The big medical marijuana problem: paying for it

I was going to write about some events that happened yesterday but I’m still too upset, so those will have to wait. Instead, let’s travel back in time to Monday.

As I wrote then, I had a lot to do on Monday, and most of it was health-related. A big item on my list was to make an appointment to get a prescription for medical marijuana. As it turns out, it’s called a certification, not a prescription, but that’s just one of the things I learned.

I had been putting this off. I kept hoping that if one of my new meds worked, then I wouldn’t need medical marijuana for pain very often, or maybe not at all. But it’s been months and the meds haven’t worked. If anything, some of my symptoms have even gotten worse lately. After a horrible bout of pain and nausea the other night, which was only helped by the marijuana I happened to have already, I’d had enough. I finally decided it was worth getting the certification. I won’t use it often, so I considered just buying it off the street, but even from a trusted source, I couldn’t be sure what I’d get. Besides, some strains are better for the treatment of chronic pain, and I’d need to go to a proper provider for that. I got the names of doctors who will write the certification from friends, and was told it would be $200. Oy! And keep in mind, that’s $200 for the certification. I’d still have to buy the marijuana, the vaporizer, and everything else. But what can I do? And I’m already spending so much money on healthcare that isn’t covered by insurance, so what’s a bit more, right?

You might be wondering why it’s so expensive. I’m no expert, but here’s my understanding:

  • Any doctor is allowed to give the certification by law, but most medical centers aren’t comfortable with it and don’t allow their doctors to do it. Also, most doctors don’t have the experience with medical marijuana to make them qualified. After all this isn’t taught in medical schools.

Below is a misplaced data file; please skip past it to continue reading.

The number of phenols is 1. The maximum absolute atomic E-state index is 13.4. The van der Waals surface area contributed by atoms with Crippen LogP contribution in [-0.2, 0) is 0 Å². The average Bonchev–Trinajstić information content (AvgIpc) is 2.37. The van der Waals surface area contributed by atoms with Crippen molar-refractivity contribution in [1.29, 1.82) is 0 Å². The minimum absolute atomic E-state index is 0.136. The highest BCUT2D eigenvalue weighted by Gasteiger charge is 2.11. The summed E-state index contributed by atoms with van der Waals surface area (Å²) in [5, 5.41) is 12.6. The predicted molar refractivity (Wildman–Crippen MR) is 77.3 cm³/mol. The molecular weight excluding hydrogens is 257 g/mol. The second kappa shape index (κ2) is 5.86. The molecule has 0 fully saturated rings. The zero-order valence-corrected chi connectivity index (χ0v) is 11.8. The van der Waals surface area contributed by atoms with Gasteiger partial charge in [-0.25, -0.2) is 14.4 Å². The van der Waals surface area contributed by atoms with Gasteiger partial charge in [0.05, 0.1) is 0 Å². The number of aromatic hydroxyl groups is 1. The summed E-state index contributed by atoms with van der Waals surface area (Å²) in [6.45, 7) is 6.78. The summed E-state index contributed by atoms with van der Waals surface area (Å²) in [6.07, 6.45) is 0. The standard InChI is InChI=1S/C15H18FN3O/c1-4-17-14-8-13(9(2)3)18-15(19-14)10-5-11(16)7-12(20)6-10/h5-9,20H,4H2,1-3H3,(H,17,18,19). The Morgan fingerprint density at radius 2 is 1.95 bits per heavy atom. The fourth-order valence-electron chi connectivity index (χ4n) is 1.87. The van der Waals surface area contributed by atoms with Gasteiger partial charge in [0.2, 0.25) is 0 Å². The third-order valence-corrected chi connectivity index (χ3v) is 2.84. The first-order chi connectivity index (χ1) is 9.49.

• The doctors that offer the certifications don’t take health insurance. I’m not sure if this is their choice or the insurance companies’ choice. I’m guessing it’s both.
  • Massachusetts is being very slow to set up medical marijuana dispensaries. They were approved by ballot in November 2012 and we don’t have them yet. In theory, they should be running later this year. That means most people aren’t using medical marijuana yet. So there aren’t as many doctors to offer certifications yet. That lack of competition means that prices can still be high.

So on Monday I picked up the phone to make my calls, and I wasn’t please. One friend told me the place she went was sketchy, and it sounded that way to me, too. That one was $200 for a 1-year certification. The other place seemed more professional and was $250 for the initial visits, with required follow-up visits for recertification every 6 months at a rate of $100 each. I found another online that seems great. That’s $250 for the initial visit and $200 for the recertifications every 6 months. And again, this isn’t for the marijuana, just for the certification so that I can legally buy it.

Those are the numbers, and they really suck. Being sick is expensive. We all know that. But it amazes me just how much of my medical care and treatment isn’t covered by health insurance. This is just one more example. So now I need to decide, should I go to the sketchy place for $200 for the first year, or a more legitimate place for $350-400 for the first year? What lousy choices.

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